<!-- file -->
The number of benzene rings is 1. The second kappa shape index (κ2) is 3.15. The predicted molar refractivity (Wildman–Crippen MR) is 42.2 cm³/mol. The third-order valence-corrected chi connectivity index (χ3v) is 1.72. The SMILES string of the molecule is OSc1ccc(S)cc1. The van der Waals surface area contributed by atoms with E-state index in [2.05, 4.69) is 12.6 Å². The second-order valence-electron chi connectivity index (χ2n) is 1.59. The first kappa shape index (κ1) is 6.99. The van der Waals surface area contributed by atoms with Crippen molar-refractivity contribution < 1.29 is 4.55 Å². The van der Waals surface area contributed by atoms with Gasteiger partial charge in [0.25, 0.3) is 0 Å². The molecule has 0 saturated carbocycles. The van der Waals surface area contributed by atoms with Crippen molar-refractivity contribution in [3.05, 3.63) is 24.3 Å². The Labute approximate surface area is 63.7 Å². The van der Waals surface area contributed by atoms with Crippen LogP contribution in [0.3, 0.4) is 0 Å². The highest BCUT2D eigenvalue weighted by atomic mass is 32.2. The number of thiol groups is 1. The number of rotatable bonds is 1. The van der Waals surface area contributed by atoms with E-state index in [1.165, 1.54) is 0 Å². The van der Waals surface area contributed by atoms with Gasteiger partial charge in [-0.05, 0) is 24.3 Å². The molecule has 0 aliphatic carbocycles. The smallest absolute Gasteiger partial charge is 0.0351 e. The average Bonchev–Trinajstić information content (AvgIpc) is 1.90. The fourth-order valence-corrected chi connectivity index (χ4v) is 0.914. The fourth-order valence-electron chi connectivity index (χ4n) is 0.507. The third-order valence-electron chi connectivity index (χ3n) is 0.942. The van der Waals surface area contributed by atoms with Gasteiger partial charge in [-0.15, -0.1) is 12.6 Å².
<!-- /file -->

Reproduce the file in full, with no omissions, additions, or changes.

The number of benzene rings is 1. The second kappa shape index (κ2) is 3.15. The predicted molar refractivity (Wildman–Crippen MR) is 42.2 cm³/mol. The third-order valence-corrected chi connectivity index (χ3v) is 1.72. The SMILES string of the molecule is OSc1ccc(S)cc1. The van der Waals surface area contributed by atoms with E-state index in [2.05, 4.69) is 12.6 Å². The second-order valence-electron chi connectivity index (χ2n) is 1.59. The first kappa shape index (κ1) is 6.99. The van der Waals surface area contributed by atoms with Crippen molar-refractivity contribution < 1.29 is 4.55 Å². The van der Waals surface area contributed by atoms with Gasteiger partial charge in [0.25, 0.3) is 0 Å². The molecule has 0 saturated carbocycles. The van der Waals surface area contributed by atoms with Crippen molar-refractivity contribution in [3.05, 3.63) is 24.3 Å². The Labute approximate surface area is 63.7 Å². The van der Waals surface area contributed by atoms with Crippen LogP contribution in [0.3, 0.4) is 0 Å². The highest BCUT2D eigenvalue weighted by atomic mass is 32.2. The number of thiol groups is 1. The number of rotatable bonds is 1. The van der Waals surface area contributed by atoms with E-state index in [1.165, 1.54) is 0 Å². The van der Waals surface area contributed by atoms with Gasteiger partial charge in [-0.05, 0) is 24.3 Å². The molecule has 0 aliphatic carbocycles. The smallest absolute Gasteiger partial charge is 0.0351 e. The average Bonchev–Trinajstić information content (AvgIpc) is 1.90. The fourth-order valence-corrected chi connectivity index (χ4v) is 0.914. The fourth-order valence-electron chi connectivity index (χ4n) is 0.507. The third-order valence-electron chi connectivity index (χ3n) is 0.942. The van der Waals surface area contributed by atoms with Gasteiger partial charge in [-0.15, -0.1) is 12.6 Å².